US, China locked in a hypersonic tit for tat

China has ramped up practicing hypersonic missile assaults on US warships and bases, as recent satellite photos of mock targets in Xinjiang’s Taklamakan Desert show.  

Satellite photos released by the US Naval Institute this week show a string of large mock targets on the eastern edge of the desert that simulate warships such as aircraft carriers, destroyers, and naval bases.

The configuration, remote location and impact craters on the targets mean that they were meant for testing China’s hypersonic anti-ship ballistic missiles (ASBMs), an increasingly dangerous threat to US warships in the Pacific.

Among the newer targets discovered were a destroyer and pier mock-ups first built in December last year, 13 kilometers southeast from an aircraft carrier practice target. This February, the base was destroyed in a missile attack exercise and quickly dismantled.

Another target range simulating a pier and warships was discovered 310 kilometers southwest of the original aircraft carrier target. The facility was believed to have been built in December 2018 but had only been discovered now.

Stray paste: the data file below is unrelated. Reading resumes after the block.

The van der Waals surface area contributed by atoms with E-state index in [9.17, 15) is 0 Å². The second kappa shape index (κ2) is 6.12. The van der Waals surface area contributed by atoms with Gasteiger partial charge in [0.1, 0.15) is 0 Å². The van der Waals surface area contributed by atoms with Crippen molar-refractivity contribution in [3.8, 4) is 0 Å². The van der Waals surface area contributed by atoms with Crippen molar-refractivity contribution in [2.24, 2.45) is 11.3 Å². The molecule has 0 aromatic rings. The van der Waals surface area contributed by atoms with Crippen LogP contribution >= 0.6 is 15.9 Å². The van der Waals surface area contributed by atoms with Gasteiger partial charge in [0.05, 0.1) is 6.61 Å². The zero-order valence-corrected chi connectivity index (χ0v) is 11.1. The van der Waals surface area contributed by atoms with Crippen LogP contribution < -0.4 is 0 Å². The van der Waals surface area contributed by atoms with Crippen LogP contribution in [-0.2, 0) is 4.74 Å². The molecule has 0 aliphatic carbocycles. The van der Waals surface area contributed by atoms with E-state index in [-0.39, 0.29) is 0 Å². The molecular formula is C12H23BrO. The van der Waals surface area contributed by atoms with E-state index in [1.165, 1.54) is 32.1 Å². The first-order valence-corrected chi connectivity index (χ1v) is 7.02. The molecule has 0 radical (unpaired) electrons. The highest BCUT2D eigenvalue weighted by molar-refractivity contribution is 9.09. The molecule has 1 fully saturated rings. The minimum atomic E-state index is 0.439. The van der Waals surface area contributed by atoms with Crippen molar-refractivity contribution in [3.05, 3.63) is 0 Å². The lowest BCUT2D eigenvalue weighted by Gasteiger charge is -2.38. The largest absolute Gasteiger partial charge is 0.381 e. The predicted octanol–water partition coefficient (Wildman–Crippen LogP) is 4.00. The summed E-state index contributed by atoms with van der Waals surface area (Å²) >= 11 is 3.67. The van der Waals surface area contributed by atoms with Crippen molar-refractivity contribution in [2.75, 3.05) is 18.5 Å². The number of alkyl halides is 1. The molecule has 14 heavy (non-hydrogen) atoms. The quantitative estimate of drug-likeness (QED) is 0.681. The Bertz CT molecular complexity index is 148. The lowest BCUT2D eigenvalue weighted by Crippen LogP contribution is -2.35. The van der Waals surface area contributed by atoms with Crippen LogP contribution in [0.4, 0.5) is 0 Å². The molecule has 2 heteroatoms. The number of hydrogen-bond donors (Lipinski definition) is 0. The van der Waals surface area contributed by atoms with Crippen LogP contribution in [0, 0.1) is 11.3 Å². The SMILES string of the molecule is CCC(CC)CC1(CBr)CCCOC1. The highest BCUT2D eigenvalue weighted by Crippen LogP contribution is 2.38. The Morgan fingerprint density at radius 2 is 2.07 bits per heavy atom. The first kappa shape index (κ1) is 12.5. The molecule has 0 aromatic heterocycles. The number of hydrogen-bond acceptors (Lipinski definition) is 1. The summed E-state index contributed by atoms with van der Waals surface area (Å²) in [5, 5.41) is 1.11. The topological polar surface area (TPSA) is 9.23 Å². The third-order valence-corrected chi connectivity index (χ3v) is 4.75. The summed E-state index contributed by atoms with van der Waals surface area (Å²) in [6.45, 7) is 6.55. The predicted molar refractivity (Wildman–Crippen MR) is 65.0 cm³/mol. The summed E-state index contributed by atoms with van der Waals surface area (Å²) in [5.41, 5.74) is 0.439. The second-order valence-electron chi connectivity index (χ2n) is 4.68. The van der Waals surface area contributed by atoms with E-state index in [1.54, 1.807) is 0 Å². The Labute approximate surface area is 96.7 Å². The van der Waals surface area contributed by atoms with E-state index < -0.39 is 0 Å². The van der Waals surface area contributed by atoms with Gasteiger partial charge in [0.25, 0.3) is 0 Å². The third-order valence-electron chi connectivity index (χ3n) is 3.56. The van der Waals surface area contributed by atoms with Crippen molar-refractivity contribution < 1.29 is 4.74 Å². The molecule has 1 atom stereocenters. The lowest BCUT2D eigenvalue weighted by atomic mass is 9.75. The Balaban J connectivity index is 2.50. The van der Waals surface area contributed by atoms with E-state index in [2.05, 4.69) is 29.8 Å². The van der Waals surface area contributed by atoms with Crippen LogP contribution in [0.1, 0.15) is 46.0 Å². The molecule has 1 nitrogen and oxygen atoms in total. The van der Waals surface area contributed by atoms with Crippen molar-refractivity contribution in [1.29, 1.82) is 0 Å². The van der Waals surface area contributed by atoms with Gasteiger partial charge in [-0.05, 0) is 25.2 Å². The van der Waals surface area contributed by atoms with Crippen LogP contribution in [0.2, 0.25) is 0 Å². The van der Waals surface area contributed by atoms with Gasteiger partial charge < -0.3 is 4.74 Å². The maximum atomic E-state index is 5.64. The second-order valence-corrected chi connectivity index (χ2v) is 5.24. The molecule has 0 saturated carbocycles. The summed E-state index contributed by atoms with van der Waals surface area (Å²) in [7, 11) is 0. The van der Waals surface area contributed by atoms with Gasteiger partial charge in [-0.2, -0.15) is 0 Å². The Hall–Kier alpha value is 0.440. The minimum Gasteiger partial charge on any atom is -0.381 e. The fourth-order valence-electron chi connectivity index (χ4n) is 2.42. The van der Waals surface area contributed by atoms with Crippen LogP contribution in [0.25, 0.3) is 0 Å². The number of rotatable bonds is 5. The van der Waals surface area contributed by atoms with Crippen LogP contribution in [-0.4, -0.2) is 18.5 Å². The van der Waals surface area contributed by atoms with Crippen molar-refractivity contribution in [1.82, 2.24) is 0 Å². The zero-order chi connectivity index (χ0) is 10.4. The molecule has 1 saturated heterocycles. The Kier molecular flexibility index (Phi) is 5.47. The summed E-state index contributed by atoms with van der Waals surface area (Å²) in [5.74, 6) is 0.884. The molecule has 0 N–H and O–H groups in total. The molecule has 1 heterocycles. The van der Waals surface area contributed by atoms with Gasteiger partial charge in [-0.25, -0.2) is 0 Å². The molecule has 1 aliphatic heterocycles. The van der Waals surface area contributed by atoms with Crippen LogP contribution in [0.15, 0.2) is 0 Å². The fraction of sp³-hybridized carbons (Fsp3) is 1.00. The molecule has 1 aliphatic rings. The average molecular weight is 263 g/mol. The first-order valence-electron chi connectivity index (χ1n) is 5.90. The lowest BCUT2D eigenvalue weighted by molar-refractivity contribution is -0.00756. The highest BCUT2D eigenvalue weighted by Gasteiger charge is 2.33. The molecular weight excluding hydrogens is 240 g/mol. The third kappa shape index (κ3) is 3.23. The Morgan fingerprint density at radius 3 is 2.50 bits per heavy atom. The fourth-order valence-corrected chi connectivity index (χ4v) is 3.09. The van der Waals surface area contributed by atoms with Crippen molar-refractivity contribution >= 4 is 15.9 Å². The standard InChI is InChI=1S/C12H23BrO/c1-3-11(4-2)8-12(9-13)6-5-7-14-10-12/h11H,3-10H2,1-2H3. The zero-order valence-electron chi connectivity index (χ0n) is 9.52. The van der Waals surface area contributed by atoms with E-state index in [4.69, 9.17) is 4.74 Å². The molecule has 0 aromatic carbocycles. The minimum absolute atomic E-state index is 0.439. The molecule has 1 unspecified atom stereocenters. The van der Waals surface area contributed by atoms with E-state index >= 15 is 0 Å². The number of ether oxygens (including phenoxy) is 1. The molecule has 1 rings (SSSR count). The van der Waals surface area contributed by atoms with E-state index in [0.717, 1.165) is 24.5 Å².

The targets also show a high degree of complexity, with the ship and pier targets being made of different materials. The ship targets appear to be made of sheet metal laid on the ground, in a possible effort to simulate radar and infrared signatures.

If so, this indicates China’s sophisticated targeting capabilities, combining radar and infrared guidance systems with sophisticated artificial intelligence (AI) to overcome countermeasures and distinguish key targets in crowded environments, such as littoral areas, sea lanes of communication (SLOCs) and naval bases.

According to Lu Li Shih, a former instructor at Taiwan’s Kaohsiung Naval Academy, the newer facility is meant to simulate Suao naval base in Taiwan, with the target ship representing a Kee Lung class destroyer at port.